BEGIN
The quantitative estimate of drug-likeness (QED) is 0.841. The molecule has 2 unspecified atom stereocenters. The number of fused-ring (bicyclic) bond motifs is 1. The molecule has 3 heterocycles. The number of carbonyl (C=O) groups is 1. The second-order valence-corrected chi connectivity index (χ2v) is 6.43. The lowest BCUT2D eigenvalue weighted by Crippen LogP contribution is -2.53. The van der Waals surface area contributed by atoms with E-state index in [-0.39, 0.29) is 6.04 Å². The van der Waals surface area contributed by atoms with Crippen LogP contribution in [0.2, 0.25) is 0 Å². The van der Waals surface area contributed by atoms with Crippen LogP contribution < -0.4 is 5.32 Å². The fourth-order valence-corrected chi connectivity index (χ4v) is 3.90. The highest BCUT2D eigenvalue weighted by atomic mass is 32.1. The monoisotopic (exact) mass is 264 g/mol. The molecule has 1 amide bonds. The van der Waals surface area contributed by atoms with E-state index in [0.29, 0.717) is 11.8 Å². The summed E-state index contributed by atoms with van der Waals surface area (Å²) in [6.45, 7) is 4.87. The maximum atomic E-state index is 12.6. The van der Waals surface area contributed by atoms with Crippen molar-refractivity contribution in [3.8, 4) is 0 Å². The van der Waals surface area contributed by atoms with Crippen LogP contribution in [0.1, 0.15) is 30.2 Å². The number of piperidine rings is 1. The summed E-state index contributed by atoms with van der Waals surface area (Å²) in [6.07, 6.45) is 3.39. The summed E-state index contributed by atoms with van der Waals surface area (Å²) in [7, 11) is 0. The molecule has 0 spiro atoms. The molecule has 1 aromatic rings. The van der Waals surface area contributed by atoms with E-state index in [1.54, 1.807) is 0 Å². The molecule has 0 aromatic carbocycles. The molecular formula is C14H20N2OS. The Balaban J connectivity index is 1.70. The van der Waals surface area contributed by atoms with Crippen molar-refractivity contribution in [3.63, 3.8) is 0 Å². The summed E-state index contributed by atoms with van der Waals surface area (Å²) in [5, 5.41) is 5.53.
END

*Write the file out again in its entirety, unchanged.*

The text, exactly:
The quantitative estimate of drug-likeness (QED) is 0.841. The molecule has 2 unspecified atom stereocenters. The number of fused-ring (bicyclic) bond motifs is 1. The molecule has 3 heterocycles. The number of carbonyl (C=O) groups is 1. The second-order valence-corrected chi connectivity index (χ2v) is 6.43. The lowest BCUT2D eigenvalue weighted by Crippen LogP contribution is -2.53. The van der Waals surface area contributed by atoms with E-state index in [-0.39, 0.29) is 6.04 Å². The van der Waals surface area contributed by atoms with Crippen LogP contribution in [0.2, 0.25) is 0 Å². The van der Waals surface area contributed by atoms with Crippen LogP contribution < -0.4 is 5.32 Å². The fourth-order valence-corrected chi connectivity index (χ4v) is 3.90. The highest BCUT2D eigenvalue weighted by atomic mass is 32.1. The monoisotopic (exact) mass is 264 g/mol. The molecule has 1 amide bonds. The van der Waals surface area contributed by atoms with E-state index in [0.29, 0.717) is 11.8 Å². The summed E-state index contributed by atoms with van der Waals surface area (Å²) in [6.45, 7) is 4.87. The maximum atomic E-state index is 12.6. The van der Waals surface area contributed by atoms with Crippen molar-refractivity contribution in [3.8, 4) is 0 Å². The van der Waals surface area contributed by atoms with Crippen LogP contribution in [0.1, 0.15) is 30.2 Å². The number of piperidine rings is 1. The summed E-state index contributed by atoms with van der Waals surface area (Å²) in [6.07, 6.45) is 3.39. The summed E-state index contributed by atoms with van der Waals surface area (Å²) in [7, 11) is 0. The molecule has 0 spiro atoms. The molecule has 1 aromatic rings. The van der Waals surface area contributed by atoms with E-state index in [1.54, 1.807) is 0 Å². The molecule has 0 aromatic carbocycles. The molecular formula is C14H20N2OS. The Balaban J connectivity index is 1.70. The van der Waals surface area contributed by atoms with Crippen molar-refractivity contribution in [3.63, 3.8) is 0 Å². The summed E-state index contributed by atoms with van der Waals surface area (Å²) in [5, 5.41) is 5.53.